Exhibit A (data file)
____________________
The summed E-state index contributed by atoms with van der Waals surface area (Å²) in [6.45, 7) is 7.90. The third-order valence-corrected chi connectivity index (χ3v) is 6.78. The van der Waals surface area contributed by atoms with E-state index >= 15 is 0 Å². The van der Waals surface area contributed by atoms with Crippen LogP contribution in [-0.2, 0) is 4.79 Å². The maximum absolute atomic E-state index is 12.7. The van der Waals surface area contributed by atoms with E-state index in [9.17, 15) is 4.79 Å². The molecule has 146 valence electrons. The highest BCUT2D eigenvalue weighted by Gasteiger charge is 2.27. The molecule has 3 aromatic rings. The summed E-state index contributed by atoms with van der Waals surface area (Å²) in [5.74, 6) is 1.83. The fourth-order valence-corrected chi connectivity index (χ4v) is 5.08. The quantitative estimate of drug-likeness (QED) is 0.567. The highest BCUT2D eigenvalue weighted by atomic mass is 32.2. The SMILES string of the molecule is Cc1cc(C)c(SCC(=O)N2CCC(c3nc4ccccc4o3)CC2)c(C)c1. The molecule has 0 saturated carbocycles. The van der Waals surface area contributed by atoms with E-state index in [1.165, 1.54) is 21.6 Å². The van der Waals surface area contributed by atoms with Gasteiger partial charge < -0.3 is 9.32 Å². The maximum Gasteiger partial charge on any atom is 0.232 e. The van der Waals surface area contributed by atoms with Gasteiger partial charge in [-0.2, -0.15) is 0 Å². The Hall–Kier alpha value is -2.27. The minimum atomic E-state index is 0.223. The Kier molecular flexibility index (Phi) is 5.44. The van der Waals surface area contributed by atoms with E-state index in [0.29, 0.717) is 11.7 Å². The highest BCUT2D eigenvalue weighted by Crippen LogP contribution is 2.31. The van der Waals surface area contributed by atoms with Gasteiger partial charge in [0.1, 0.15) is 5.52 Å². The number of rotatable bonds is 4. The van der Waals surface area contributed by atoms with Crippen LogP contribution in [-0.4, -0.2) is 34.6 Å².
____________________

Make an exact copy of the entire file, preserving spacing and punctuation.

The summed E-state index contributed by atoms with van der Waals surface area (Å²) in [6.45, 7) is 7.90. The third-order valence-corrected chi connectivity index (χ3v) is 6.78. The van der Waals surface area contributed by atoms with E-state index >= 15 is 0 Å². The van der Waals surface area contributed by atoms with Crippen LogP contribution in [-0.2, 0) is 4.79 Å². The maximum absolute atomic E-state index is 12.7. The van der Waals surface area contributed by atoms with E-state index in [9.17, 15) is 4.79 Å². The molecule has 146 valence electrons. The highest BCUT2D eigenvalue weighted by Gasteiger charge is 2.27. The molecule has 3 aromatic rings. The summed E-state index contributed by atoms with van der Waals surface area (Å²) in [5.74, 6) is 1.83. The fourth-order valence-corrected chi connectivity index (χ4v) is 5.08. The quantitative estimate of drug-likeness (QED) is 0.567. The highest BCUT2D eigenvalue weighted by atomic mass is 32.2. The SMILES string of the molecule is Cc1cc(C)c(SCC(=O)N2CCC(c3nc4ccccc4o3)CC2)c(C)c1. The molecule has 0 saturated carbocycles. The van der Waals surface area contributed by atoms with E-state index in [1.165, 1.54) is 21.6 Å². The van der Waals surface area contributed by atoms with Gasteiger partial charge < -0.3 is 9.32 Å². The maximum Gasteiger partial charge on any atom is 0.232 e. The van der Waals surface area contributed by atoms with Gasteiger partial charge in [-0.2, -0.15) is 0 Å². The Hall–Kier alpha value is -2.27. The minimum atomic E-state index is 0.223. The Kier molecular flexibility index (Phi) is 5.44. The van der Waals surface area contributed by atoms with E-state index in [0.29, 0.717) is 11.7 Å². The highest BCUT2D eigenvalue weighted by Crippen LogP contribution is 2.31. The van der Waals surface area contributed by atoms with Gasteiger partial charge in [0.1, 0.15) is 5.52 Å². The number of rotatable bonds is 4. The van der Waals surface area contributed by atoms with Crippen LogP contribution in [-0.4, -0.2) is 34.6 Å².